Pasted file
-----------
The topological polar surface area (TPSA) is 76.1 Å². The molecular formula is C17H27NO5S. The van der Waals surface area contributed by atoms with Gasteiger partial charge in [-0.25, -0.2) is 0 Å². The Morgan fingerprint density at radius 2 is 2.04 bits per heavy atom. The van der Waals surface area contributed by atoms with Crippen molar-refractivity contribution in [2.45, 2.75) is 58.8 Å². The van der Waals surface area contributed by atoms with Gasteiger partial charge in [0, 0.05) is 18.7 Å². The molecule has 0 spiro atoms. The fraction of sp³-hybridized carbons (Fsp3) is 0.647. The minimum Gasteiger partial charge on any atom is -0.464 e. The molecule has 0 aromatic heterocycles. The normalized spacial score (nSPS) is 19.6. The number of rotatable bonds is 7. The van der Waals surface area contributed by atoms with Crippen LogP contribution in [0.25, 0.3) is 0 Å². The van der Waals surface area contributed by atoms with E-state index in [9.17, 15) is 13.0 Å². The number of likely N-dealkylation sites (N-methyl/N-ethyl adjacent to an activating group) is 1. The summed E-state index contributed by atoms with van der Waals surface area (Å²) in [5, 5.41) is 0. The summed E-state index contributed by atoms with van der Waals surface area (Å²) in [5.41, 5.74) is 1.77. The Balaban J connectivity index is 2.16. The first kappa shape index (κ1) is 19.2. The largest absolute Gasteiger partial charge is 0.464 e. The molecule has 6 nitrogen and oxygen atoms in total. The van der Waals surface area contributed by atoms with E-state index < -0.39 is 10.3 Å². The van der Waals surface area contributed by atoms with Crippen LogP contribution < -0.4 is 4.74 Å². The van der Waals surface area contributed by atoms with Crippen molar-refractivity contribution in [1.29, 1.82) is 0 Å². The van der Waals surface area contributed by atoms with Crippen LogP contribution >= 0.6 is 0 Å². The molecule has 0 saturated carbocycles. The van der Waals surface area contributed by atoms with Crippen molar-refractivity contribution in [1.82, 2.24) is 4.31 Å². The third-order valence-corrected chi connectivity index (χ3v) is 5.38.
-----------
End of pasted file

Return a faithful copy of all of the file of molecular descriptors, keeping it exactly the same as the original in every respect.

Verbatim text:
The topological polar surface area (TPSA) is 76.1 Å². The molecular formula is C17H27NO5S. The van der Waals surface area contributed by atoms with Gasteiger partial charge in [-0.25, -0.2) is 0 Å². The Morgan fingerprint density at radius 2 is 2.04 bits per heavy atom. The van der Waals surface area contributed by atoms with Crippen molar-refractivity contribution in [2.45, 2.75) is 58.8 Å². The van der Waals surface area contributed by atoms with Gasteiger partial charge in [0, 0.05) is 18.7 Å². The molecule has 0 spiro atoms. The fraction of sp³-hybridized carbons (Fsp3) is 0.647. The minimum Gasteiger partial charge on any atom is -0.464 e. The molecule has 0 aromatic heterocycles. The normalized spacial score (nSPS) is 19.6. The number of rotatable bonds is 7. The van der Waals surface area contributed by atoms with Crippen LogP contribution in [0.25, 0.3) is 0 Å². The van der Waals surface area contributed by atoms with E-state index in [9.17, 15) is 13.0 Å². The number of likely N-dealkylation sites (N-methyl/N-ethyl adjacent to an activating group) is 1. The summed E-state index contributed by atoms with van der Waals surface area (Å²) in [5, 5.41) is 0. The summed E-state index contributed by atoms with van der Waals surface area (Å²) in [5.41, 5.74) is 1.77. The Balaban J connectivity index is 2.16. The first kappa shape index (κ1) is 19.2. The largest absolute Gasteiger partial charge is 0.464 e. The molecule has 6 nitrogen and oxygen atoms in total. The van der Waals surface area contributed by atoms with E-state index < -0.39 is 10.3 Å². The van der Waals surface area contributed by atoms with Crippen LogP contribution < -0.4 is 4.74 Å². The van der Waals surface area contributed by atoms with Crippen molar-refractivity contribution in [1.29, 1.82) is 0 Å². The van der Waals surface area contributed by atoms with Crippen LogP contribution >= 0.6 is 0 Å². The molecule has 0 saturated carbocycles. The van der Waals surface area contributed by atoms with Crippen molar-refractivity contribution in [1.82, 2.24) is 4.31 Å². The third-order valence-corrected chi connectivity index (χ3v) is 5.38.